My mind is always blown away when we speak to healthcare professionals about their private practices and how they manage them. In a recent episode of our Moulding Health Show, we spoke to Samantha Harding, a physiotherapist based in Empangeni, South Africa. Managing a private practice is no small feat, but Samantha explains her approach to getting to grips with this complex topic.
Samantha mentioned that she originally wanted to be a cook as she loves to cook and bake. It was her mother that guided her toward a career as a physiotherapist after her brother had fallen ill with pneumonia and needed therapy. Samatha admitted that her mom used to take her to a physiotherapist that worked from home and believed that it was a lovely job for a lady as she got to work from home and could have her kids around her.
Samatha did confess that getting her qualification as a physiotherapist was not easy, and in fact, she was not accepted to the program the first time she applied. She went on to do BSC and used those marks to reapply for the physiotherapy program, again she was not accepted. But fate intervened shortly after that when one of the students quit the program and Samantha was given their slot. Despite being accepted a year later Samatha said it was a blessing in disguise as she was a year older and slightly more mature so she could handle the intense course better.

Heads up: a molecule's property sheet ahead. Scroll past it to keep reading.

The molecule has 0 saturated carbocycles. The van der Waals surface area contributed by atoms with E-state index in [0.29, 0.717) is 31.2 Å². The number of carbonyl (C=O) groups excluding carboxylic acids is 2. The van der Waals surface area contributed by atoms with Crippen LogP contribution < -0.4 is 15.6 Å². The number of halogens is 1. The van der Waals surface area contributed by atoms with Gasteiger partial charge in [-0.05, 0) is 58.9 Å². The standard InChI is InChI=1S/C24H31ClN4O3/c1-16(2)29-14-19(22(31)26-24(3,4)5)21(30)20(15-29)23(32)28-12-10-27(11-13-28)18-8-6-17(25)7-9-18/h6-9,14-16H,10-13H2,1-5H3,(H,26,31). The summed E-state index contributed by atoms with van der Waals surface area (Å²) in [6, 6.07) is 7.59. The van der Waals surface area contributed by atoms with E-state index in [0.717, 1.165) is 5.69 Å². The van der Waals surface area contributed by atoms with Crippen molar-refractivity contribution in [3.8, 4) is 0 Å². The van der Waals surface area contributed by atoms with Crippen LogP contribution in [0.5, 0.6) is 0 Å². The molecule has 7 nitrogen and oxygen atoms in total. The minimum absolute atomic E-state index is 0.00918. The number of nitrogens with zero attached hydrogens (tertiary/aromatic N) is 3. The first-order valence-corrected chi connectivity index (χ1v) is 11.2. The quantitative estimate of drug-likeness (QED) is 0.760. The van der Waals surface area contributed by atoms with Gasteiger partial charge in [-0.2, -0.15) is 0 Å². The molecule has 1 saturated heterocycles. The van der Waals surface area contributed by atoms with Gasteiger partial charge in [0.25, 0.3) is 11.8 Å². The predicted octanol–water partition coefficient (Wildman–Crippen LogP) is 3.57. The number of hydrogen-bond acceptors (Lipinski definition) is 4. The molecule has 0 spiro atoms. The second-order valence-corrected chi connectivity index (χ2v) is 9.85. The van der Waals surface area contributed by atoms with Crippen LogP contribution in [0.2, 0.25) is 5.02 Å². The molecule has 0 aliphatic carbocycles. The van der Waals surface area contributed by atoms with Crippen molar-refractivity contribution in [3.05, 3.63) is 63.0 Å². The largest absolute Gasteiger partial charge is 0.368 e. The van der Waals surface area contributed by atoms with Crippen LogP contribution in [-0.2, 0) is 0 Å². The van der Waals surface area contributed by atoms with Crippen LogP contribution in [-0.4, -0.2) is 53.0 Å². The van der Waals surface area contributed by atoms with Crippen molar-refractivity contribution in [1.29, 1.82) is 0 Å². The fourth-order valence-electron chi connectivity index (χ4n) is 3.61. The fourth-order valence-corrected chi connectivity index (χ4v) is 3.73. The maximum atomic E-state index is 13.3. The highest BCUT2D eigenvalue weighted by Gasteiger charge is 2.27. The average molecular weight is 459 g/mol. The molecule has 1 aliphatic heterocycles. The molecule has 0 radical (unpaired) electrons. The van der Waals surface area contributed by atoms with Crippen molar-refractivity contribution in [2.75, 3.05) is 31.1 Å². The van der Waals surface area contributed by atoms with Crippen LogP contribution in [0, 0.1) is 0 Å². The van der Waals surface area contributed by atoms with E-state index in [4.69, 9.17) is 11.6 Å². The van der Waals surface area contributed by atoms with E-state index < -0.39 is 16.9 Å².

This again reminded me that becoming a healthcare provider is a blessing and a true calling. You won’t always get in the first or even the second time that you apply, but as its your calling when you are given the opportunity to study what you are passionate about, you appreciate the opportunity so much more.
Once you have completed your degree, there is still work to do before you can practice independently and set up a private practice. Most allied healthcare practitioners have to do a year of community service before they are allowed to practice. For Samantha that year was served in rural Empangeni at the Ngwelezana State Hospital. She told us that it was one of the toughest but most fulfilling years of her career so far. The comradery between the interns was amazing and working in a hospital environment gave her a holistic view of what physiotherapy is. Treating patients in a hospital is very different to in private practice but in that community service year, you learn so much and are able to give back to the community.